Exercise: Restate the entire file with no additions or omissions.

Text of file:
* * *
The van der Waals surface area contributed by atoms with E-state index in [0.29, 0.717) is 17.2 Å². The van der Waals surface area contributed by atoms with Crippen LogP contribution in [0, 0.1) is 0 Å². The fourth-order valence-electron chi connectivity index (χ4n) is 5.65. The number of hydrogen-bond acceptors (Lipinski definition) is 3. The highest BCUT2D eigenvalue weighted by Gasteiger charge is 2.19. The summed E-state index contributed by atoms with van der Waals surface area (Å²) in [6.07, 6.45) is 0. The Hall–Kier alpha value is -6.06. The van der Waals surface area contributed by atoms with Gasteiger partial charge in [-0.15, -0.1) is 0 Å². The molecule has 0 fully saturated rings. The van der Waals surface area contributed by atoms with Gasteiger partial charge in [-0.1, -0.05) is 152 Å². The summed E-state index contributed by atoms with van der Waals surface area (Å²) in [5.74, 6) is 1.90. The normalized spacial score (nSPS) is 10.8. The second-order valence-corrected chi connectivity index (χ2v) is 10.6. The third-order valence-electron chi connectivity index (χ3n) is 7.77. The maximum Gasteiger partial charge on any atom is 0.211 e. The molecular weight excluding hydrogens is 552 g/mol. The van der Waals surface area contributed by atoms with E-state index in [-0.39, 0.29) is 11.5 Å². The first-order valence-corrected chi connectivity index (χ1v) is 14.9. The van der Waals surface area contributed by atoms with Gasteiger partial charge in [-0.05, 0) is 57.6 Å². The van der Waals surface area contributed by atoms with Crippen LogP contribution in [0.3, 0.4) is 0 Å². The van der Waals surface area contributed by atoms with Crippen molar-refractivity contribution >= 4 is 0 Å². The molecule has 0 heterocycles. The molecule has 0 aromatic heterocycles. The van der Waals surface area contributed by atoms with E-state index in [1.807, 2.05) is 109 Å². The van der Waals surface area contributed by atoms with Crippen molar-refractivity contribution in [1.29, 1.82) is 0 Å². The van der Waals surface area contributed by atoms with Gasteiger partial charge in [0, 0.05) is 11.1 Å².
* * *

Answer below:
The van der Waals surface area contributed by atoms with E-state index in [0.29, 0.717) is 17.2 Å². The van der Waals surface area contributed by atoms with Crippen LogP contribution in [0, 0.1) is 0 Å². The fourth-order valence-electron chi connectivity index (χ4n) is 5.65. The number of hydrogen-bond acceptors (Lipinski definition) is 3. The highest BCUT2D eigenvalue weighted by Gasteiger charge is 2.19. The summed E-state index contributed by atoms with van der Waals surface area (Å²) in [6.07, 6.45) is 0. The Hall–Kier alpha value is -6.06. The van der Waals surface area contributed by atoms with Gasteiger partial charge in [-0.15, -0.1) is 0 Å². The molecule has 0 fully saturated rings. The van der Waals surface area contributed by atoms with Gasteiger partial charge in [-0.1, -0.05) is 152 Å². The summed E-state index contributed by atoms with van der Waals surface area (Å²) in [5.74, 6) is 1.90. The normalized spacial score (nSPS) is 10.8. The second-order valence-corrected chi connectivity index (χ2v) is 10.6. The third-order valence-electron chi connectivity index (χ3n) is 7.77. The maximum Gasteiger partial charge on any atom is 0.211 e. The molecular weight excluding hydrogens is 552 g/mol. The van der Waals surface area contributed by atoms with E-state index in [-0.39, 0.29) is 11.5 Å². The first-order valence-corrected chi connectivity index (χ1v) is 14.9. The van der Waals surface area contributed by atoms with Gasteiger partial charge in [-0.05, 0) is 57.6 Å². The van der Waals surface area contributed by atoms with Crippen LogP contribution in [0.3, 0.4) is 0 Å². The van der Waals surface area contributed by atoms with Crippen molar-refractivity contribution >= 4 is 0 Å². The molecule has 0 heterocycles. The molecule has 0 aromatic heterocycles. The van der Waals surface area contributed by atoms with E-state index in [1.807, 2.05) is 109 Å². The van der Waals surface area contributed by atoms with Crippen molar-refractivity contribution in [1.29, 1.82) is 0 Å². The van der Waals surface area contributed by atoms with Gasteiger partial charge in [0, 0.05) is 11.1 Å².